Skip to main content

Advertisement

Advertisement

oBike owes town councils over S$122,000 in fines

SINGAPORE — Beleaguered bike-sharing operator oBike has been slapped with fines amounting to at least S$122,100 by the Bishan-Toa Payoh, Tanjong Pagar, Marine Parade and Jurong-Clementi Town Councils, ahead of the July 4 deadline imposed by the Land Transport Authority (LTA) to remove its fleet.

oBikes are seen inside a garbage refuse point around the Ang Mo Kio town council district, on July 2, 2018.

oBikes are seen inside a garbage refuse point around the Ang Mo Kio town council district, on July 2, 2018.

SINGAPORE — Beleaguered bike-sharing operator oBike has been slapped with fines amounting to at least S$122,100 by the Bishan-Toa Payoh, Tanjong Pagar, Marine Parade and Jurong-Clementi town councils, ahead of the July 4 deadline imposed by the Land Transport Authority (LTA) to remove its fleet.

The firm, which is debt-ridden, announced last week that it is stopping operations in Singapore.

Above: The offence notices pasted on the office window in nine stacks were mostly for obstruction of bicycles at common areas and failure to remove illegally parked rental bikes. Photo: Chng Shao Kai/TODAY

About 170 offence notices from the Bishan-Toa Payoh Town Council were pasted at oBike’s abandoned office on Monday (July 2) morning.

The notices pasted on the office window in nine stacks were mostly over the bicycles causing obstruction at common areas and the failure to remove illegally parked rental bikes.

oBike has 14 days from the date of notice to settle each fine, and an instalment plan could be arranged if it is unable to pay the entire sum by the due date.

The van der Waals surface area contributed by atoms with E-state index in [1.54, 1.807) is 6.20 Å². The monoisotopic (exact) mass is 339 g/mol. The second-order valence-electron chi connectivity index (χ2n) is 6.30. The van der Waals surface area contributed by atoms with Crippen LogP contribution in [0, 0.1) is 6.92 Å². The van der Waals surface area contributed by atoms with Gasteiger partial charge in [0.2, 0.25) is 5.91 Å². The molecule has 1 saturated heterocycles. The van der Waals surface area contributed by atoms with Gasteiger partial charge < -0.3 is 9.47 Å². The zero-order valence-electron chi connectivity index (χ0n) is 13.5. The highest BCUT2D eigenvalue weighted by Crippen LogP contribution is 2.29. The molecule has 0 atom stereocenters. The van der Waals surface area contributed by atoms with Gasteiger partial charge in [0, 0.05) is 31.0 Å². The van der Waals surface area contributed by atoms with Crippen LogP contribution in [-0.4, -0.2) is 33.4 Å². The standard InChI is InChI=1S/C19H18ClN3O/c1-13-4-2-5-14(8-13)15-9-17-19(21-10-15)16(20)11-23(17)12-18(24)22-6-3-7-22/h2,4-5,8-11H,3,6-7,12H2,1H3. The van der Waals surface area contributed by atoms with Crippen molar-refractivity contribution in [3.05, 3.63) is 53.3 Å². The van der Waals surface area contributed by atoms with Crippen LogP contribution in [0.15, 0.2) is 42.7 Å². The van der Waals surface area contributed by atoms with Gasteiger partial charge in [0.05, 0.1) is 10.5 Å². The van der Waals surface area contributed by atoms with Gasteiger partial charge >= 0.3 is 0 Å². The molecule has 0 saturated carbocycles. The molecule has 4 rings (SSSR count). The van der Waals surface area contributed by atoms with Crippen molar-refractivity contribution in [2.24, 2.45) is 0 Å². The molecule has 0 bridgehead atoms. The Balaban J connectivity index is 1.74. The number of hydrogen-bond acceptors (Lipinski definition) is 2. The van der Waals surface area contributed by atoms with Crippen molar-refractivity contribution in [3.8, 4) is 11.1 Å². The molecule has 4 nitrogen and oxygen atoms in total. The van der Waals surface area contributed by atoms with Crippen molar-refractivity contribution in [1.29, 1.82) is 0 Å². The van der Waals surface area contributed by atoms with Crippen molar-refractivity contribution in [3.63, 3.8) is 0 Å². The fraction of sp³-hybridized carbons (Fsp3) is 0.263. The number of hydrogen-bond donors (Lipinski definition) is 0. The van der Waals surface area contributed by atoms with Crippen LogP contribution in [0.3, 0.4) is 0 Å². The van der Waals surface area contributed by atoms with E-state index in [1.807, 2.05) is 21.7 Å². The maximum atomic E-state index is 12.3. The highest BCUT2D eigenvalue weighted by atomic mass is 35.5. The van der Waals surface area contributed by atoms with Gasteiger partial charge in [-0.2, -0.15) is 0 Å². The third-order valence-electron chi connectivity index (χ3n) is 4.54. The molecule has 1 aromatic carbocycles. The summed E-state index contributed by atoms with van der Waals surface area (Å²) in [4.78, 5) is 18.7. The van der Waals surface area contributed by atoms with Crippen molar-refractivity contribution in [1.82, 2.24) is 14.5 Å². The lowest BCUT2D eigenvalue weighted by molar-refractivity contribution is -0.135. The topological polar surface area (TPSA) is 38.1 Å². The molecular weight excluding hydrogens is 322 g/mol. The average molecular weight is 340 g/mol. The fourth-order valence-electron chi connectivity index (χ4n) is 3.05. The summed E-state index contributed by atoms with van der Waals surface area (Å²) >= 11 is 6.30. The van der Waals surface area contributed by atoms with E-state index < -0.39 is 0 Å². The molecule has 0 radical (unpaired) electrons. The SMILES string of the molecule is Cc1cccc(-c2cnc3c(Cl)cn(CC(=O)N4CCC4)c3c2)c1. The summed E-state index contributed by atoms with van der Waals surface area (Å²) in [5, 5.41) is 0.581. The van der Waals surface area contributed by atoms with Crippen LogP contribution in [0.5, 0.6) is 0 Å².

Under the proposed instalment plan from the town council, oBike could pay 50 per cent of the total fines first, and the remaining amount in a second instalment.

Failing which, the town council said that it will start legal proceedings to recover the monies as well as all the expenses incurred from the action.

When contacted, Bishan-Toa Payoh Town Council told TODAY that some of the fines date from as far back as November last year. Ms Fen Ng, manager of corporate communications for the town council, said: “These composition fines were imposed between November 2017 and February 2018 for indiscriminate parking of bikes.

“(The town council) has been following the arrears management protocol in pursuing payment for the fine from oBike since end of 2017. Thus, these are not new fines for non-removal of bikes by oBikes.”

oBike also owes fines of up to about S$30,000 to Tanjong Pagar Town Council. Its public relations manager Shirley Aloysius said that the town council has emailed and called the company to pay up, but the fines have yet to be settled, and oBike is now “uncontactable”.

She added that the town council will consult its own lawyers on the next legal steps to take and work with the LTA. It will also help store the bicycles that are causing obstructions.

Dr Teo Ho Pin, coordinating chairman of the town councils in constituencies under the ruling People's Action Party, revealed that since the Memorandum of Understanding signing with bike-sharing firms here in December last year, all the 15 town councils have started sending notices and issuing summonses where necessary for the removal of bikes parked indiscriminately at town councils’ common areas. However, the status of cases might differ for each town council.